I mean, I'm going to make doubles and triples, and I'm going to make birdies and eagles and holes in one in my career on the PGA TOUR. Not living on such a short fuse will be a goal this year, and just -- doesn't mean not be angry at bad rounds or bad holes, because that's natural and that's how you bounce back. If you were okay with bogeys, then it would be harder to go on a birdie string right after.

But it just means not taking it to that extra level and just, you know, recognizing what happened and then fix it.

Q. Have you made your decision or mind regarding the strength of field policy in adding an event you haven't played in the last five years, and if so, was it tough or hard to do, or was it relatively straightforward?
JORDAN SPIETH: I'm not sure where it's going to be or what's going to happen yet. I got really unlucky with that, because I play 25-plus events I think in a PGA TOUR season typically. And then the year it was implemented was the year after I went and played those overseas tournaments, and therefore, I didn't play -- I think I played 23 or 24 last year. I think I was like one shy, one or two shy on the PGA TOUR season of just qualifying.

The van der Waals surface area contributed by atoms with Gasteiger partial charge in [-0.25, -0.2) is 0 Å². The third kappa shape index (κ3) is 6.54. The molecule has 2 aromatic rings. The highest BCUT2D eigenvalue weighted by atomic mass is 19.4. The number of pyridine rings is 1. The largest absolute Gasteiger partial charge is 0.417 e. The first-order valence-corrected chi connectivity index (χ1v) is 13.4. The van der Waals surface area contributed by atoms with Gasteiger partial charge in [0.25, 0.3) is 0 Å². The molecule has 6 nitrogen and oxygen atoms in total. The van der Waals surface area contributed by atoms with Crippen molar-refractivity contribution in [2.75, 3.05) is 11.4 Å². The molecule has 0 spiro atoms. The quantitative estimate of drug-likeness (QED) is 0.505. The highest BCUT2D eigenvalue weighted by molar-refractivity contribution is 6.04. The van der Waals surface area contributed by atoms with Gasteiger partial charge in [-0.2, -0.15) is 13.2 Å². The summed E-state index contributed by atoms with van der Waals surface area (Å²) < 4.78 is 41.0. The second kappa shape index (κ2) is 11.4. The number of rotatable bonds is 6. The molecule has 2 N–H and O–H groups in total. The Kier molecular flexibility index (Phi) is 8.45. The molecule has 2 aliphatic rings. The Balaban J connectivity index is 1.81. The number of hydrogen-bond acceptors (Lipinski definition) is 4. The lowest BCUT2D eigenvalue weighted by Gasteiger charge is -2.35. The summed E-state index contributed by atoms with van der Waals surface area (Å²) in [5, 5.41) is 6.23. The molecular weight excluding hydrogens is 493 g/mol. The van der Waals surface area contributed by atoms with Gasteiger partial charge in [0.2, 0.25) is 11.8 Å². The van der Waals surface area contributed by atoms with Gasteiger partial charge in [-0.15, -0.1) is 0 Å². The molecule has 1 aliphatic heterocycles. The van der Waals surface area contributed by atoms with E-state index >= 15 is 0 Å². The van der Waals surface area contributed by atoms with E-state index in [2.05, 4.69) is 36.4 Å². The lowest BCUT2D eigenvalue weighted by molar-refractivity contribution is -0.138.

And 2015 and 2014, I played plenty of events, and I will continue to. I look forward to playing 25-plus events on the PGA TOUR for years to come. So I'm not sure what's going to happen yet. Been in talks with the officials, and they have been good talks.

Obviously trying to solve it by adding an event. I understand the rule. Understand why it's there. Feel like I just got a bit unlucky in the timing of it, but that also happens. We'll just have to deal with it.

Q. You were a star at 16, but you obviously weren't going to turn pro right then. Can you imagine if you had turned pro, or would you have even entertained the thought at 16, given how good you were, going pro?